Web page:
So here are a couple of pictures of our first new timber sash window, well worth the three and a half year wait. We had to replace the ancient UPVC window (with vertical lined frosted glass, limescale coating, blown seals and an upper pane with a permanent 2 inches of water inside) so that the bathroom could be fitted. The old window made me sad every time I looked at it, and it wasn’t possible to see outside before. Now I can look at the clouds while I’m in the shower. And she’s made of wood! And it’s so much warmer with no draughts (helped by the layer of solid wall insulation fitted underneath the tiles).
She is from Byng joinery, who fortunately are based a couple of miles away from us, and they use mass production methods you’d normally associate with UPVC to manufacture wooden windows. I’ve had the rest of the house priced up but suffice to say it will have to wait. This one cost about a grand once fitted – but that’s less than half the price of a bespoke wooden sash from an independent joiner (I got two other quotes), and the factory paint finish will last much longer. The sash is so smooth! I am going to get a half height glass screen to protect the lower half from the shower, but for now I just thoroughly dry the frame every time I shower. I know UPVC makes more financial sense but I hate it so much I’d rather wait another five years for a full set of timber windows that will last, and not have all those horrid plasticky joins that collect dirt. Is it possible to be in love with a piece of joinery?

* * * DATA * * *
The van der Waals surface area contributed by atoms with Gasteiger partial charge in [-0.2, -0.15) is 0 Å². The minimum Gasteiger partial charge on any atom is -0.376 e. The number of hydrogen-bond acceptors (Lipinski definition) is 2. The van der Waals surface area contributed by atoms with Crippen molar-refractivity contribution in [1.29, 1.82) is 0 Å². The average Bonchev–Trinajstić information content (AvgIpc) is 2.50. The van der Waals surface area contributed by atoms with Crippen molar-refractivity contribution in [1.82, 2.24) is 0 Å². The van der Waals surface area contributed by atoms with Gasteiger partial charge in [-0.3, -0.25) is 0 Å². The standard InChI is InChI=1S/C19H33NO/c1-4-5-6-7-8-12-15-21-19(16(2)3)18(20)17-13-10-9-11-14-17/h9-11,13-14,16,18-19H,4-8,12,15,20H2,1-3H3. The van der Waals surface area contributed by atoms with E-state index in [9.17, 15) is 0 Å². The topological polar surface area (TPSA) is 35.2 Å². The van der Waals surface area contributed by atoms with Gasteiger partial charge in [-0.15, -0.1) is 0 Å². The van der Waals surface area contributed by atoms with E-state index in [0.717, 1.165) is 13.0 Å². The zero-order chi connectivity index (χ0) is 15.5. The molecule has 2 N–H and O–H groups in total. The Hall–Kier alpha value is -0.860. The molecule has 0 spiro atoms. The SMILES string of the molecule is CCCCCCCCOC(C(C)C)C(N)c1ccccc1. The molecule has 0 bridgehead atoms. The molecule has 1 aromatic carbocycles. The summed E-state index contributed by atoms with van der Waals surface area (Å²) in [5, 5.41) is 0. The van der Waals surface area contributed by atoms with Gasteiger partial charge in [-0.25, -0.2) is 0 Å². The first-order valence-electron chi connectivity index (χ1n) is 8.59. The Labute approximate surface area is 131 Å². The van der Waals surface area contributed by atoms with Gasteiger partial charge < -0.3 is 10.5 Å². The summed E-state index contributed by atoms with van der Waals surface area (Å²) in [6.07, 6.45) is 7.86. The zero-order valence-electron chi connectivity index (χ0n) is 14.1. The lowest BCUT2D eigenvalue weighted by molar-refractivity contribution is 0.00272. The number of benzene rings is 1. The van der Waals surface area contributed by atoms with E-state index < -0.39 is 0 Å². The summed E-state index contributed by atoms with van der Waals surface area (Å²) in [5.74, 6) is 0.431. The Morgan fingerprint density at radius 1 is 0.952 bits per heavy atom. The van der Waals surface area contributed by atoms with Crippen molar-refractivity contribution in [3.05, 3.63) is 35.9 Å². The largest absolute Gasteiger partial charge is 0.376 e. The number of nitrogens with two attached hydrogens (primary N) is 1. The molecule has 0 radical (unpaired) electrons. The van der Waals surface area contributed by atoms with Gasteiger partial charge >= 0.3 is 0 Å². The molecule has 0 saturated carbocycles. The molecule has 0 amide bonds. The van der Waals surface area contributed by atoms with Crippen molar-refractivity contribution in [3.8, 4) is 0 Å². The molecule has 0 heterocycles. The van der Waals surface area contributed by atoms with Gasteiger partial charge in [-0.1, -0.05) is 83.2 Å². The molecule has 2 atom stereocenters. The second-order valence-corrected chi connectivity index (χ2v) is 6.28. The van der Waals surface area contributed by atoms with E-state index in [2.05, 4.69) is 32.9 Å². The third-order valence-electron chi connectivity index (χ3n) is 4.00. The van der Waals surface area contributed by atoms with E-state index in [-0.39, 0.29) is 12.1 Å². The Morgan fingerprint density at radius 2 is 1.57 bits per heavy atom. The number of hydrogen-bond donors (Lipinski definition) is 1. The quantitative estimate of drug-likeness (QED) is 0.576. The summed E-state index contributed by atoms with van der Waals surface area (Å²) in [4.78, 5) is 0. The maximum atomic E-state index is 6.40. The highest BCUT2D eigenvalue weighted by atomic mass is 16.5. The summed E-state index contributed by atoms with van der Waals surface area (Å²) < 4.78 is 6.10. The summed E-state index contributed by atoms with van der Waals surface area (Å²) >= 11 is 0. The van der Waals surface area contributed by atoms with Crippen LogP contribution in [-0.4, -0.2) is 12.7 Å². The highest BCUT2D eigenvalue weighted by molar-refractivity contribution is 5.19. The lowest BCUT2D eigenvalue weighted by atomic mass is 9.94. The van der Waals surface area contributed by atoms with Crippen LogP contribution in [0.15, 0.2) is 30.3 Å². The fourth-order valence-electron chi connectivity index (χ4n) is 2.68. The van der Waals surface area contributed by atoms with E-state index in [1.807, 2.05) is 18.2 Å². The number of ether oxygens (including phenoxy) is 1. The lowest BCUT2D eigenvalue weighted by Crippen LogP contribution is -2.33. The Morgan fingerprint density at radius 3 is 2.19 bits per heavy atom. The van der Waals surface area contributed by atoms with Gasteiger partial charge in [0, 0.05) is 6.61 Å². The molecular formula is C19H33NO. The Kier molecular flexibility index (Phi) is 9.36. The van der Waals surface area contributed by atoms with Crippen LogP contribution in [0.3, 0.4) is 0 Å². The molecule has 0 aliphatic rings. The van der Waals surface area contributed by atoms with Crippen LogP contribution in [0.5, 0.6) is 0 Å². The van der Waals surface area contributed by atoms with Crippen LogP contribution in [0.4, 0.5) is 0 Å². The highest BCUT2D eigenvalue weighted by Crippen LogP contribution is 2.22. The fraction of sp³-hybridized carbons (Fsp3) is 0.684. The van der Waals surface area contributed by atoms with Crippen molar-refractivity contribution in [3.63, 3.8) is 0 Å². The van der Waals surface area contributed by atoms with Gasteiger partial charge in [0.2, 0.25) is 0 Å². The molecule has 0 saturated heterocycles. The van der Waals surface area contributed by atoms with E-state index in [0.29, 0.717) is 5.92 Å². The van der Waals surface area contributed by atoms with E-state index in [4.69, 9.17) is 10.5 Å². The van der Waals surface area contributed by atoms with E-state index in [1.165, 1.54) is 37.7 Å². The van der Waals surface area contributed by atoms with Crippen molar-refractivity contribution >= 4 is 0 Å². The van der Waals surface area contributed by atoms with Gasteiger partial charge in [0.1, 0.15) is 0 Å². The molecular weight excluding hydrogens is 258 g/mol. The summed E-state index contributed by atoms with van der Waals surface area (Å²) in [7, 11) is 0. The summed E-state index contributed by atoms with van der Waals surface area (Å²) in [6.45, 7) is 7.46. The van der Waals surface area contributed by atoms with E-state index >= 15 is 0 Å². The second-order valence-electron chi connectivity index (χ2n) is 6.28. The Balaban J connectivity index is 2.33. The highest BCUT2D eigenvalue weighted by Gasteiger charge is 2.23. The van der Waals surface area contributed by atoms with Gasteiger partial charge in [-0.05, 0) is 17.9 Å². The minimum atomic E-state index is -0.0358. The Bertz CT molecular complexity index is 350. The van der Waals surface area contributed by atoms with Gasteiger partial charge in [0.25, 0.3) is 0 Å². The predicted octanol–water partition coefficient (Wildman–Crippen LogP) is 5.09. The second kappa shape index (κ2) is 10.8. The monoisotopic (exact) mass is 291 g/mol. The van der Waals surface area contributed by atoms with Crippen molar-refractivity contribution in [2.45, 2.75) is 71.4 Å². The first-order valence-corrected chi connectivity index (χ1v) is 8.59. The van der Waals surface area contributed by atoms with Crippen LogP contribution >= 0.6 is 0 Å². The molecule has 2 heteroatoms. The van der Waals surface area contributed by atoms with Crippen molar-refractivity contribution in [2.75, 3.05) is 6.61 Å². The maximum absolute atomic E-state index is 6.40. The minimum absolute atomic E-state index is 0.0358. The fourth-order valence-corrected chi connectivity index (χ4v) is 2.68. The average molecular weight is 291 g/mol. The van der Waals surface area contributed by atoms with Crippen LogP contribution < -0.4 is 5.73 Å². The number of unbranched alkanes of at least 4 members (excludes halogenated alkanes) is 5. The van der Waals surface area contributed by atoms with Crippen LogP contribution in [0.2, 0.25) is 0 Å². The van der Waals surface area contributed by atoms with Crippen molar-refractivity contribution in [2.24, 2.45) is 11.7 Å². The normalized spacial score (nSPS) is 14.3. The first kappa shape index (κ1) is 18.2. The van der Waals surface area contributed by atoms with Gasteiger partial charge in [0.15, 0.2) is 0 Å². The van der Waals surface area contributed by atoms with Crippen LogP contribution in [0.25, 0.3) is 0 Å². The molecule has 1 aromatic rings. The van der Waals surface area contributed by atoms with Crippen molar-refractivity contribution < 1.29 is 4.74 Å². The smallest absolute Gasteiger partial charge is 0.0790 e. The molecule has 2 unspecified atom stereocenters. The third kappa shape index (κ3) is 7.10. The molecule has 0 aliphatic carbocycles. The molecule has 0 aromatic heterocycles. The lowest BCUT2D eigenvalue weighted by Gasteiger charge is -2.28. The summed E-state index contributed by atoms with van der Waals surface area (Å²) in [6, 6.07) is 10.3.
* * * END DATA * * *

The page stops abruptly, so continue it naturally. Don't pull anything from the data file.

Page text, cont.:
I bought two maidenhair ferns, assuming that my houseplant-killing skills would come into play as usual. It seems it might be more than a lack of green fingers. I put one in the bathroom, where it gets a bit of direct sunlight, and another on the landing, where it’s in permanent shade. Which one do you think is which?
Did you guess? It was the shaded plant that appears to be thriving. Both have had the same amount of water and came from the same shop on the same day. Every day is a school day – maidenhair ferns really do like the shade, and it does really pay to place plants where they will be happy and it’s not my crap gardening skills that kill things off. Now to try and revive the failing specimen…
I’m glad the days are getting longer. While we wait for spring I’m forcing a few paperwhites in an old vase in some aquarium gravel (leftovers from mum’s Christmas present of several new vases and lots of jam jar single bulbs for our new year party guests).
On the left is a flamingo and hedgehog snow globe – the prototype from my daughter’s Alice in wonderland craft party. The versions the kids created had at least 6 animals and 3 colours of glitter apiece: restraint is not a familiar concept to 5 year old girls.
And I really need a new phone these crap quality photos have to stop!
Belated merry Christmas! I’ll be packing this away again soon so thought I’d better take a crappy phone picture and post before it’s too late after forgetting last year. The kids seem to like the random selection of wooden decorations, beads and baubles, and haven’t noticed that many of them are old and nothing to do with Christmas. And no expectation of daily chocolate either (yet). Lots of festive fun and visiting hasn’t left much time for posting as usual I’m afraid. But as it’s only me, N and Sabs who read the blog I hope you’ll forgive me! X